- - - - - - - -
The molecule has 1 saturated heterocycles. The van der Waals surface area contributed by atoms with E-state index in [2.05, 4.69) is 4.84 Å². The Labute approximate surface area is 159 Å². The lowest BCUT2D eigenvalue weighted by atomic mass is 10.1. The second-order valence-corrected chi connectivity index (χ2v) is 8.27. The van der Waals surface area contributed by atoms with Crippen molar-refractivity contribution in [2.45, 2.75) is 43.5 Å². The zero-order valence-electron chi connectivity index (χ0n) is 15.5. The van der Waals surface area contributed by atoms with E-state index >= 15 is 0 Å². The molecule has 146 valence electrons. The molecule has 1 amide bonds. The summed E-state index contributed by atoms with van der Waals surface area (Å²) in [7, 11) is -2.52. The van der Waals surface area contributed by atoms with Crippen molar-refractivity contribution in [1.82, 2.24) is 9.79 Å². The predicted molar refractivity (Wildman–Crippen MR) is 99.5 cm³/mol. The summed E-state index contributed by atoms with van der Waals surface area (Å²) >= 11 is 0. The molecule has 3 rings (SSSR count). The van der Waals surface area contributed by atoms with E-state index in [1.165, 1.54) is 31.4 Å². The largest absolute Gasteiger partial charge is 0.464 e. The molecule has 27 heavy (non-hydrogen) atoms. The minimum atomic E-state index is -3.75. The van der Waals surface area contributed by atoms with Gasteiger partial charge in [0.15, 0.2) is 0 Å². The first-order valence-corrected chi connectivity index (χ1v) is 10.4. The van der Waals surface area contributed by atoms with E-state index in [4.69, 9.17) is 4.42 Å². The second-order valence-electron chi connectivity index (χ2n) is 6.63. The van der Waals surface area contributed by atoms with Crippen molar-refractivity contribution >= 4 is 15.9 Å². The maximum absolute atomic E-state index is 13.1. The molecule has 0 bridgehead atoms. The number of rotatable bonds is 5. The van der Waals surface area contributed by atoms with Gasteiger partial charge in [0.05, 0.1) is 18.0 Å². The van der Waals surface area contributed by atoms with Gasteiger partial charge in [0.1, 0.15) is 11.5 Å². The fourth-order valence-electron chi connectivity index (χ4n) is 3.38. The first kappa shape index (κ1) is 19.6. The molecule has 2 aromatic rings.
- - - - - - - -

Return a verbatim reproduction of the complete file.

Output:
The molecule has 1 saturated heterocycles. The van der Waals surface area contributed by atoms with E-state index in [2.05, 4.69) is 4.84 Å². The Labute approximate surface area is 159 Å². The lowest BCUT2D eigenvalue weighted by atomic mass is 10.1. The second-order valence-corrected chi connectivity index (χ2v) is 8.27. The van der Waals surface area contributed by atoms with Crippen molar-refractivity contribution in [2.45, 2.75) is 43.5 Å². The zero-order valence-electron chi connectivity index (χ0n) is 15.5. The van der Waals surface area contributed by atoms with E-state index >= 15 is 0 Å². The molecule has 146 valence electrons. The molecule has 1 amide bonds. The summed E-state index contributed by atoms with van der Waals surface area (Å²) in [7, 11) is -2.52. The van der Waals surface area contributed by atoms with Crippen molar-refractivity contribution in [1.82, 2.24) is 9.79 Å². The predicted molar refractivity (Wildman–Crippen MR) is 99.5 cm³/mol. The summed E-state index contributed by atoms with van der Waals surface area (Å²) >= 11 is 0. The molecule has 3 rings (SSSR count). The van der Waals surface area contributed by atoms with E-state index in [1.165, 1.54) is 31.4 Å². The largest absolute Gasteiger partial charge is 0.464 e. The molecule has 27 heavy (non-hydrogen) atoms. The minimum atomic E-state index is -3.75. The van der Waals surface area contributed by atoms with Gasteiger partial charge in [0.15, 0.2) is 0 Å². The first-order valence-corrected chi connectivity index (χ1v) is 10.4. The van der Waals surface area contributed by atoms with E-state index in [4.69, 9.17) is 4.42 Å². The second-order valence-electron chi connectivity index (χ2n) is 6.63. The van der Waals surface area contributed by atoms with Crippen molar-refractivity contribution >= 4 is 15.9 Å². The maximum absolute atomic E-state index is 13.1. The molecule has 0 bridgehead atoms. The number of rotatable bonds is 5. The van der Waals surface area contributed by atoms with Gasteiger partial charge in [0.05, 0.1) is 18.0 Å². The van der Waals surface area contributed by atoms with Gasteiger partial charge in [0.1, 0.15) is 11.5 Å². The fourth-order valence-electron chi connectivity index (χ4n) is 3.38. The first kappa shape index (κ1) is 19.6. The molecule has 2 aromatic rings.